2019 is a crucial year for Albania in terms of EU integration. Albania is expected to keep posting strong economic growth in 2019 and to continue EU-oriented reforms, particularly in the justice system, with the aim of launching EU accession talks before the end of the year.
The European Parliament in November praised Albania’s steady progress on EU-related reforms, commending the significant improvement in strengthening the legal and institutional framework as well as the progress in the fight against organised crime.
However, MEPs criticised the country’s high level of corruption, the inefficiency of the justice system, and the fact that rule of law deficiencies and cumbersome regulatory procedures continue to deter investment.
For Albania, it is crucial to further consolidate progress made on judicial reforms in particular through the vetting process and to show tangible results in the fight against corruption and organised crime, in particular on the cultivation and trafficking of drugs.
Domestic politics are complicated by the intense antagonism between government and opposition, which has been boycotting the parliament for months.
The main opposition Democratic Party (DP) has accused the government of crime, corruption and connections with drug traffickers, and has refused to take part in the parliament’s work, only returning in December 2018 in support of protesting students.
Albania last held a regular general election in June 2017, in which the Socialist Party led by Prime Minister Edi Rama won its second mandate with an overwhelming majority.
Local elections will take place on July 30, 2019, after in the previous local vote in 2015 most of the mayors’ posts were won by the Socialists.
The leader of the DP Lulzim Basha proposed that Albania hold an early general election at the same time as the regular local election in 2019, but the proposal is not likely to be accepted by the Socialists.
Albania’s economy is seen rising by a real 3.7% in 2019, somewhat slower than in 2018, when according to the International Monetary Fund (IMF) growth will reach 4%, boosted by a temporary push from electricity generation. Albania has a strong hydropower sector, which means its economy gets a lift when weather conditions are good. Electricity exports helped Albania to become one of the countries with the strongest growth in the Western Balkans in 2018.
The European Bank for Reconstruction and Development’s (EBRD’s) forecast is slightly higher than the IMF’s at 3.9%, while the Albanian government based the budget even on a higher growth of 4.3% in 2019.
In terms of average annual inflation, the IMF expects Albania’s consumer prices to speed up to 2.8% in 2019 from 2.3% estimated for 2018.
Annual inflation, which is driven mainly by food prices, has now run at below the central bank’s 3% target for five consecutive years, but is it expected to gradually increase and reach its target in 2020.
According to the European Commission, Albania faces several obstacles to improving potential growth and competitiveness including the weak judiciary, insufficient enforcement of property rights and burdensome administrative procedures.
Despite improvements on the labour market, the employment rate and labour market participation remain low and the incidence of undeclared work is significant. Unemployment decreased overall, but it remains very high for young people, according to the European Commission.
Albania's jobless rate stood at 12.4% in the second quarter of 2018, falling by 1.8 percentage points (pp) from a year earlier. The rate for young people (in the 15-29 age band) stood at 22.6%, 3.8 pp lower than in 3Q17.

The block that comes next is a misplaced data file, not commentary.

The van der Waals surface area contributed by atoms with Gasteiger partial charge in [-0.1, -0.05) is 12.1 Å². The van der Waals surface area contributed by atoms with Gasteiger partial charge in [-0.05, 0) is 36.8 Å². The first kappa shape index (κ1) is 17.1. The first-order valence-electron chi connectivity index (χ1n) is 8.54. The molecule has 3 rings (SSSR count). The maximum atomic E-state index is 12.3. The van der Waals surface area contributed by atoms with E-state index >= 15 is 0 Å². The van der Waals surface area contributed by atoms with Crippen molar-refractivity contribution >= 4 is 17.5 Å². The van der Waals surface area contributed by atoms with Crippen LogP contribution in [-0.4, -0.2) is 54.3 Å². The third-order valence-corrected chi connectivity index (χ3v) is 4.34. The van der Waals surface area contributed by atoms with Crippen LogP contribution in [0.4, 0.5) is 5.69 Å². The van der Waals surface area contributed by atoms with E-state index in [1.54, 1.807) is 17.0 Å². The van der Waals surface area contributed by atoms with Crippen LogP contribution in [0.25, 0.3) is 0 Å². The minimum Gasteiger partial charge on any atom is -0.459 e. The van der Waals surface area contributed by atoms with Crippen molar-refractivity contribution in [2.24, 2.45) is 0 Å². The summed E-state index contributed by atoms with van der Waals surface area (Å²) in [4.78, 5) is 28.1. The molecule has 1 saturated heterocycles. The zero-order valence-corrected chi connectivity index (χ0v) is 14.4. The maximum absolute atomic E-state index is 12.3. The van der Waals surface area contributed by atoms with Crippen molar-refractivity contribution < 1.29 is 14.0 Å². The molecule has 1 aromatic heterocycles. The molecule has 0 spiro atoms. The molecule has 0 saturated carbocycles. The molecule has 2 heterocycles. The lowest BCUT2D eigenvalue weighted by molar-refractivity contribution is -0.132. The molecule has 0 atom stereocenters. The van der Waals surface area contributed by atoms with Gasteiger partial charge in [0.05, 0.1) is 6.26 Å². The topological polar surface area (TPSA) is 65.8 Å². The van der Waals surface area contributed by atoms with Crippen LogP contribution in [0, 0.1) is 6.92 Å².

Albania successfully placed a seven-year Eurobond worth €500mn in October 2018, the third time the country has tapped international money markets. The government has not yet make any announcement about a new Eurobond issue in 2019.
Albania’s 2019 budget is set at deficit of 1.9% of the country’s GDP, the lowest ever budget gap. The budget is aimed at fiscal consolidation and reduction of the public debt to 64.9% of GDP and.
The IMF recently recommended Albania to bring down the debt further to 62.3% of GDP by 2021. The IMF also advised Albania to reduce its fiscal deficit by more than 0.5% of GDP through a mix of excise-rate indexation, environmental taxation, and further broadening of the tax base. The aim of the reduction is to create fiscal buffers, as in case of adverse risks to economic growth there would be very limited space for fiscal stimulus.
Under the draft 2019 budget there are plans to finance an increase of wages in the health, education, defence and penitentiary sectors. Currently, the average salary in Albania’s public sector is around €480 per month.
In 2019, Albania, which relies on hydropower production, will continue to work on the final stage of the crucial Trans Adriatic Pipeline (TAP) project aimed to promote energy diversification. The pipeline will carry gas from Azerbaijan through the Caucasus and Southeast Europe to Italy and further to Europe, via Albania and Greece. It will be operational in 2020.
TAP is one of the largest foreign direct investments in Albania, amounting to about €1.5bn. This and other major projects such as road constructions and Norwegian Stadkraft’s investment into the Devoll hydropower cascade, have boosted FDI into Albania in recent years, so as TAP in particular comes to a conclusion FDI is expected to fall, unless the government can create conditions to attract new investments.
In a positive development, Albania is starting to secure new investments in the renewables sector. In November, the Albanian energy ministry selected a consortium led by India Power Corporation to build a 100 MW solar park, the first major solar installation in the country, and the following month Statkraft revealed plans to build a floating photovoltaic plant in central Albania.